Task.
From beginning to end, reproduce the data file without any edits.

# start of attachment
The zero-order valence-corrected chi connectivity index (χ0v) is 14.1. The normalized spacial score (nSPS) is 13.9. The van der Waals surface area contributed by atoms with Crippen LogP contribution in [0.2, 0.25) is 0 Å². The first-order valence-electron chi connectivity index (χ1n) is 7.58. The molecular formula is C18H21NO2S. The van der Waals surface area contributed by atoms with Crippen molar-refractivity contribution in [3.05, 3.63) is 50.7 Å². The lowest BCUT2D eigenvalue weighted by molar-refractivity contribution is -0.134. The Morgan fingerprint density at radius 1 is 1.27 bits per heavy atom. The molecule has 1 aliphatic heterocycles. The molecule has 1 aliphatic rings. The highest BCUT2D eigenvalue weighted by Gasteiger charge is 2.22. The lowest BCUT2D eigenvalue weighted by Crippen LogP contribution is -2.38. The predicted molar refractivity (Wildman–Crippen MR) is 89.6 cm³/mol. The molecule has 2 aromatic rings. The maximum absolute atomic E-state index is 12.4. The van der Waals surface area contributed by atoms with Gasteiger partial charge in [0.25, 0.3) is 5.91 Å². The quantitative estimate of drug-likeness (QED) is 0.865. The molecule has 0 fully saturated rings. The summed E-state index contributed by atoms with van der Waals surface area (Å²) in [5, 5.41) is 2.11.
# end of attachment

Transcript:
The zero-order valence-corrected chi connectivity index (χ0v) is 14.1. The normalized spacial score (nSPS) is 13.9. The van der Waals surface area contributed by atoms with Crippen LogP contribution in [0.2, 0.25) is 0 Å². The first-order valence-electron chi connectivity index (χ1n) is 7.58. The molecular formula is C18H21NO2S. The van der Waals surface area contributed by atoms with Crippen molar-refractivity contribution in [3.05, 3.63) is 50.7 Å². The lowest BCUT2D eigenvalue weighted by molar-refractivity contribution is -0.134. The Morgan fingerprint density at radius 1 is 1.27 bits per heavy atom. The molecule has 1 aliphatic heterocycles. The molecule has 1 aliphatic rings. The highest BCUT2D eigenvalue weighted by Gasteiger charge is 2.22. The lowest BCUT2D eigenvalue weighted by Crippen LogP contribution is -2.38. The predicted molar refractivity (Wildman–Crippen MR) is 89.6 cm³/mol. The molecule has 2 aromatic rings. The maximum absolute atomic E-state index is 12.4. The van der Waals surface area contributed by atoms with Gasteiger partial charge in [0.25, 0.3) is 5.91 Å². The quantitative estimate of drug-likeness (QED) is 0.865. The molecule has 0 fully saturated rings. The summed E-state index contributed by atoms with van der Waals surface area (Å²) in [5, 5.41) is 2.11.